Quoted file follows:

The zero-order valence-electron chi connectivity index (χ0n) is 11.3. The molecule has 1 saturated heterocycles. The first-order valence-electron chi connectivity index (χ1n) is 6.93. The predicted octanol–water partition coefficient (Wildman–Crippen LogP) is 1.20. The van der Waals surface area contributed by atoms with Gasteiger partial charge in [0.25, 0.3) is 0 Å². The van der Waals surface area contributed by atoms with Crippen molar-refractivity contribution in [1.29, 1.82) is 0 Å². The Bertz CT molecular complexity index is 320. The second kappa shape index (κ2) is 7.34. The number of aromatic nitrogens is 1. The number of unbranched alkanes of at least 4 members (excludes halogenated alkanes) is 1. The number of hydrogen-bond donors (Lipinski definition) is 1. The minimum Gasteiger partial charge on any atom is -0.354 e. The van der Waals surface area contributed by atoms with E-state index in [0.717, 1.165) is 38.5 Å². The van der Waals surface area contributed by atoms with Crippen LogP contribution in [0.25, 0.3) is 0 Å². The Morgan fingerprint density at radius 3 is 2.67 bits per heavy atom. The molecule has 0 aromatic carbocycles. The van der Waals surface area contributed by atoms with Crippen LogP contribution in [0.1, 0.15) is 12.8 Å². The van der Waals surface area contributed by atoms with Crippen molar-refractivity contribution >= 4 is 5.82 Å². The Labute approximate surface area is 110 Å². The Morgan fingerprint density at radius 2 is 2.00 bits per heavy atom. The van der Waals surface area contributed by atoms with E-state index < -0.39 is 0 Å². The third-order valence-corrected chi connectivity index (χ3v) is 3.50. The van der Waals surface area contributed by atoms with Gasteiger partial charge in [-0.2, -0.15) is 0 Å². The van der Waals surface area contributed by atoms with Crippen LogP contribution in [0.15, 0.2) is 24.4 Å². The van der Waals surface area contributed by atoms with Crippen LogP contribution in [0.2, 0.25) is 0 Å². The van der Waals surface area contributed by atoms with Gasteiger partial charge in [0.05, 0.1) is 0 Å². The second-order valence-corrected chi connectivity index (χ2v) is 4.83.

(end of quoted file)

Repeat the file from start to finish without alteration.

The zero-order valence-electron chi connectivity index (χ0n) is 11.3. The molecule has 1 saturated heterocycles. The first-order valence-electron chi connectivity index (χ1n) is 6.93. The predicted octanol–water partition coefficient (Wildman–Crippen LogP) is 1.20. The van der Waals surface area contributed by atoms with Gasteiger partial charge in [0.25, 0.3) is 0 Å². The van der Waals surface area contributed by atoms with Crippen molar-refractivity contribution in [1.29, 1.82) is 0 Å². The Bertz CT molecular complexity index is 320. The second kappa shape index (κ2) is 7.34. The number of aromatic nitrogens is 1. The number of unbranched alkanes of at least 4 members (excludes halogenated alkanes) is 1. The number of hydrogen-bond donors (Lipinski definition) is 1. The minimum Gasteiger partial charge on any atom is -0.354 e. The van der Waals surface area contributed by atoms with E-state index in [0.717, 1.165) is 38.5 Å². The van der Waals surface area contributed by atoms with Crippen LogP contribution in [0.25, 0.3) is 0 Å². The Morgan fingerprint density at radius 3 is 2.67 bits per heavy atom. The molecule has 0 aromatic carbocycles. The van der Waals surface area contributed by atoms with Crippen LogP contribution in [0.1, 0.15) is 12.8 Å². The van der Waals surface area contributed by atoms with Crippen molar-refractivity contribution >= 4 is 5.82 Å². The Labute approximate surface area is 110 Å². The Morgan fingerprint density at radius 2 is 2.00 bits per heavy atom. The van der Waals surface area contributed by atoms with E-state index < -0.39 is 0 Å². The third-order valence-corrected chi connectivity index (χ3v) is 3.50. The van der Waals surface area contributed by atoms with Gasteiger partial charge in [-0.2, -0.15) is 0 Å². The van der Waals surface area contributed by atoms with Crippen LogP contribution in [0.15, 0.2) is 24.4 Å². The van der Waals surface area contributed by atoms with Crippen LogP contribution in [0.2, 0.25) is 0 Å². The van der Waals surface area contributed by atoms with Gasteiger partial charge in [0.05, 0.1) is 0 Å². The second-order valence-corrected chi connectivity index (χ2v) is 4.83.